The opinion of the court was delivered by: Mishler, District Judge.
MEMORANDUM OF DECISION AND ORDER
These actions (the "Bukhari" action) are based on
substantially the same franchise and security agreements that
form the basis of CV 90-1375 (Mir/Ali franchisees), CV 90-1377
(Nasim franchisee), and CV 90-1379 (Mir/Mir franchisees), and
the actions related thereto which were removed from New York
State Supreme Court. The court issues a separate memorandum of
decision and order in those actions, making findings of fact
and conclusions of law. 748 F. Supp. 969. To the extent that the
findings of fact and conclusions of law made in that memorandum
of decision are pertinent to the issues raised in the
Bukhari action they are incorporated into this
memorandum of decision.
Jameel Bukhari ("Bukhari") opened his franchised store on
December 16, 1988. In March 1989, he traveled to Pakistan to
attend his father's funeral and handle matters related to his
father's estate, returning to the United States on May 31,
1989. During this period, Asim Nasim ("Nasim") oversaw the
day-to-day operations of Bukhari's store on Bukhari's behalf.
When Nasim was not in attendance, Ahmad Raza (a/k/a "Tony"),
employed by Bukhari as the manager of the store and authorized
to sign cash reports, exercised his authority in the operation
of the store. When Bukhari returned to this country on May 31,
1989, he was unable to give his full attention to the business
at the store. From that day until April 24, 1990, he visited
the store at various hours a few days in each week. The
management of the store was shared by Tony, Nasim, and Nasim's
father, Nasim Hussain, in addition to Bukhari.
Bukhari's answer to the claim of substantial breach of the
franchise agreement through the money order scam is that he was
unaware of any such scheme (Bukhari Post-trial Memorandum at p.
6) and such criminal acts of an employee cannot be the basis
for termination of his rights under the franchise agreement.
During the period March 1, 1989 to April 17, 1990, Bukhari's
store issued yet failed to record about 100 money orders
totalling about $14,700. Many of the money orders were payable
to vendors; one was payable to Ahmad Raza (11/22/89 in the
amount of $108).*fn1 (See Ex. 44).
The franchise agreement requires that Bukhari "will actively
and substantially participate in the operation of the Store and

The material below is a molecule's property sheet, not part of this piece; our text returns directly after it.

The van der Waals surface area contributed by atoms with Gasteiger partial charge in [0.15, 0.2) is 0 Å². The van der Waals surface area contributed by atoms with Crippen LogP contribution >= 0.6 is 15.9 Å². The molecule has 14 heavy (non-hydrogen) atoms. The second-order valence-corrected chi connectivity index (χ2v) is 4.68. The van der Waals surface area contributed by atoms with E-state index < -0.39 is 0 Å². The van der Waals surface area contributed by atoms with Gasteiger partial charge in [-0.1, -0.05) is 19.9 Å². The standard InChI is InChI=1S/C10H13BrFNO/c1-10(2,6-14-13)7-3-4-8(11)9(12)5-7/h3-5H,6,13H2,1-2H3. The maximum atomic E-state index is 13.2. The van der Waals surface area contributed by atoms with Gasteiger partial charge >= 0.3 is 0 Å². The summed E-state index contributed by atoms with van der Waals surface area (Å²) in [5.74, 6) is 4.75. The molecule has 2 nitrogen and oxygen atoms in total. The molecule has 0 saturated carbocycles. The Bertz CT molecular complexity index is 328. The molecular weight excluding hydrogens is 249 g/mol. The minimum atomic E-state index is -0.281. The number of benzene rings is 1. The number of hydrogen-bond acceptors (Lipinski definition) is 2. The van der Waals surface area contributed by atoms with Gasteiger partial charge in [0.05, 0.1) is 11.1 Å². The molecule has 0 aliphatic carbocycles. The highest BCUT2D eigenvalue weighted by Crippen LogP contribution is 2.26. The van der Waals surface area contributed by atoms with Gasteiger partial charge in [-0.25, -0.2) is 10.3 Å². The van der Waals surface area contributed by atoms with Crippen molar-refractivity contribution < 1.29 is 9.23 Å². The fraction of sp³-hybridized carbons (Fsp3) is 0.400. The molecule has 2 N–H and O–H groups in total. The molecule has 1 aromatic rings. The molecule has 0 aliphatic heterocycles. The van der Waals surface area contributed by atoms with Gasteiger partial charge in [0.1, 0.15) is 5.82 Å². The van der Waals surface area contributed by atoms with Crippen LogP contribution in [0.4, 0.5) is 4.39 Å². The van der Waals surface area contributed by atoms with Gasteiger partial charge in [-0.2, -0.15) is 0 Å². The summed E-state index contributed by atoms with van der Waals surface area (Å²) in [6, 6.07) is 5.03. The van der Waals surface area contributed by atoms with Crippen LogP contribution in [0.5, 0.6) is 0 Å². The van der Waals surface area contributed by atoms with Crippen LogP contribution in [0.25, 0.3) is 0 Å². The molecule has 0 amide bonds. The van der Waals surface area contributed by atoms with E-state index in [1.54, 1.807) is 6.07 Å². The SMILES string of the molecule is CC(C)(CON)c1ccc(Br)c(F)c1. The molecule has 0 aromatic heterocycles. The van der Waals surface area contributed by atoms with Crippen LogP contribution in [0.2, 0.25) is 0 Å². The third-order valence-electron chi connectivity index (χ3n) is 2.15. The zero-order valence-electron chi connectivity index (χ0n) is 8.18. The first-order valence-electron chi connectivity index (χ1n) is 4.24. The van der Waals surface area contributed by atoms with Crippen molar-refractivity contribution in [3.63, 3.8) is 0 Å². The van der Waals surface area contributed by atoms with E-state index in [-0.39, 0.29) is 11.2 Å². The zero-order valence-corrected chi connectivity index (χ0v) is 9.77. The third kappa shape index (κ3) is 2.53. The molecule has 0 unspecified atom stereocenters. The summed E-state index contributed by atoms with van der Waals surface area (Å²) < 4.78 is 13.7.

will have full managerial authority and responsibility for the
operation of the Store." (¶ 33). He is specifically charged
with "the conduct of FRANCHISEE'S agents and employees,
including, but not limited to, the day-to-day operations of the
Store and all Store employees." (¶ 21).
The liability of a principal for the fraud committed by
agents and employees acting within the scope of their authority
was defined in American Society of Mechanical Engineers v.
Hydrolevel Corp., 456 U.S. 556, 565-66, 102 S.Ct. 1935,
1942, 72 L.Ed.2d 330 (1982) as follows:
[U]nder general rules of agency law, principals
are liable when their agents act with apparent
authority and commit torts. . . . [footnote
omitted]. For instance, a principal is liable for
an agent's fraud though the agent acts solely to
benefit himself, if the agent acts with apparent
See Maritime Ventures Int'l v. Caribbean Trading &
Fidelity, 689 F. Supp. 1340, 1355 (S.D.N.Y. 1988).
In L.J. Dreiling Motor Co. v. Peugeot Motors of America,
Inc., 605 F. Supp. 597 (D.Col. 1985), aff'd in relevant
part, 850 F.2d 1373, 1378 (10th Cir. 1988), Dreiling, a
Peugot franchisee, brought an action for damages claiming a
wrongful termination of its dealership franchise. Peugot moved
for summary judgment on the ground that it had the right to
terminate the franchise based on the fraudulent warranty claims
submitted to it. Dreiling responded to the motion by showing
that the claims were submitted by its service manager, one Lou
Bartlett, and that it was unaware of the fraud perpetrated on
Peugot. In granting summary judgment, the court cited section
261 of the Restatement (Second) of Agency*fn3 and held:
It cannot be disputed that Dreiling, by employing
Bartlett as service manager, put him in a position
where he could submit fraudulent warranty claims
while apparently acting within his own authority.
Id. at 611. See also Hatton v. Quad Realty
Corp., 100 A.D.2d 609, 473 N.Y.S.2d 827, 829 (2d Dep't
1984) (following section 261).
In accordance with the findings of fact and conclusions of
law made in the court's memorandum of decision in the Mir/Ali,
Nasim, and Mir/Mir actions, to the extent they are pertinent to
the issues raised in this action, Southland's motion herein for
order of seizure is granted, with the same provision for stay